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TV  |  Reviews

Helix Review: “Bloodline” (Episode 1.08)

February 23, 2014  |  4:03pm
<i>Helix</i> Review: &#8220;Bloodline&#8221; (Episode 1.08)

Jules: Hatake is your father.

Really? That’s the big reveal? If having Star Wars in our cultural genetic code didn’t prime us to look for secret paternity, Helix had been hinting so strongly at this since day one that it was essentially a known quantity. It’s right there in her name: JuLeia (Sky)Walker was destined to be the villain’s daughter (and his one vulnerability). Search your feelings: you know it to be true.

But “Bloodline” does probe one of the show’s genuine mysteries: the origin of the genetic alteration that Julia shares with Hatake and Connie. There’s still not much information on what powers, other than killer silver eyes and immunity to vectors (and possibly, given Hatake’s coolness in the face of torture, resistance to pain) that alteration may confer. But that immunity may itself be the key, as any future plans for Jules obviously must start with survival.

Otherwise, for all the incidents in this episode, it disappointingly returns the crisis to status quo. Most of what happened over recent days is undone: Julia was near death, now she’s all better. Connie gets the upper hand on Hatake; he turns the tables and kills her. Ilaria packs Jules up to take her off the base, Alan and Sarah save her. Anana’s hellbent to get to the bottom of what’s happening, then just disappears. Needless to say, Alan and Sarah have made little progress on the virus. Sergio’s life-threatening ice axe injury? Merely a flesh wound.

Jules early on tells Alan and Sarah she feels not just recovered from the virus, but better than ever, bolting all the food in sight. All of a sudden, she chokes, heaves, spasms, throws her head back and … laughs. She even tosses in an imitation of a mini-Alien in case we missed the reference to John Hurt’s abdominal explosion in that movie. It’s pretty funny, but as punked as Alan and Sarah feel in that scene, I felt after the episode. There’s more the promise of horror than the real thing, and in its absence, there’s time to wonder when the payoff’s going to come. After all the complications with the Ilaria Corporation and Anana and Jules’ infection in the last few weeks, it feels like we’re back where we started: Hatake back in charge, the CDC no closer to a cure, an unknown number of infected turning up at random intervals. Helix’s borrowings from canonical sci-fi accentuated its sometimes fascinating, sometimes frustrating struggles to realize its own mythology while creating a cohesive story.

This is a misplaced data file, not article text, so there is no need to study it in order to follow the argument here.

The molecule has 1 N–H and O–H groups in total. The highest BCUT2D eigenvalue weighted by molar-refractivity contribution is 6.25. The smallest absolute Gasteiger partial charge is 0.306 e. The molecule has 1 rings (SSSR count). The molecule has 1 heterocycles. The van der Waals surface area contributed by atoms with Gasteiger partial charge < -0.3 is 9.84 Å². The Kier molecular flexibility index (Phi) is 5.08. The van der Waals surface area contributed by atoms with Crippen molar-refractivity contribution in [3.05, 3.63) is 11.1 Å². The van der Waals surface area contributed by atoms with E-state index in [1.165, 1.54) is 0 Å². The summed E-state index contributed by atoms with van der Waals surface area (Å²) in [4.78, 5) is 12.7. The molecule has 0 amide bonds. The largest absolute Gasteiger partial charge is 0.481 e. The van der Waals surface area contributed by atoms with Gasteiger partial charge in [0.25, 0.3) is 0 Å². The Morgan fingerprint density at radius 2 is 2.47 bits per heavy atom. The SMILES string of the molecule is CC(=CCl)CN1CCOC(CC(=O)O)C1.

However, Connie and Hatake’s confrontations do shed welcome new light on his estrangement from the group who either naturally possess the genetic alteration they share (i.e. they’re another species, possibly aliens), created the alteration, or underwent a mutation together. The answer may lie in the “Willis hypothesis” Connie keeps harping on. It’s a Hatake hobbyhorse that she accuses him of chasing at the expense of their original project. The theory seems to have something to do with believing that mutation, rather than adaptation and natural selection, is the primary means of species change. Whatever, or again, whoever—maybe Connie, Hatake et al. were humans experimented on by aliens rather than aliens themselves—caused the change, Hatake appears to have been trying to replicate it for decades, using the kidnapped children as experimental subjects.

Ilaria seems to be solely interested in the virus and blind to Hatake’s genetic work (at least in this direction). The Corporation wants to reduce humanity to give its own people/creatures dominion over the world. So Hatake tried to stave that off until he could give Jules the genetic protection she needed to survive the thinning. Maybe he sought to alter her as a child, to provide that protection, but something went wrong, and he’s been trying to get her back and finish the job ever since. Did the mother, who’s been ripped off the family photo, interfere? Hatake may have succeeded at last with Jules, using the virus to splice in the genetic change rather than inducing a mutation. But Connie calls her an abomination: “She’s not one of us” (whoever “we” are).

That scientific thread is compelling—much more so than the characters this week. Anana and Daniel/Miksa’s family drama, Sergio’s spasm of humanity, Alan and Sarah getting in touch with their inner Unabombers … it all felt like filler. By the way, Alan and Sara get the materials for their explosive from Connie’s soldier, who’s heard of dextrose but not ammonium nitrate? Well, his boss is dead, and he’s on life support, a nice counterargument on behalf of natural selection (survival of the least clueless).

The vectors, who mostly sat out this week, were sorely missed. They seemed to be the intelligent, even crafty version we thought we were getting with Peter in the first couple days, rather than the black ooze-slobbering maniacs we’ve seen lately. Maybe they decided, after giving this episode a sniff, to hold out for something meatier.

Andrew Westney is a Charlotte-based writer and journalist currently reviewing Rake and Helix for Paste. You can (and should!) follow him on Twitter.

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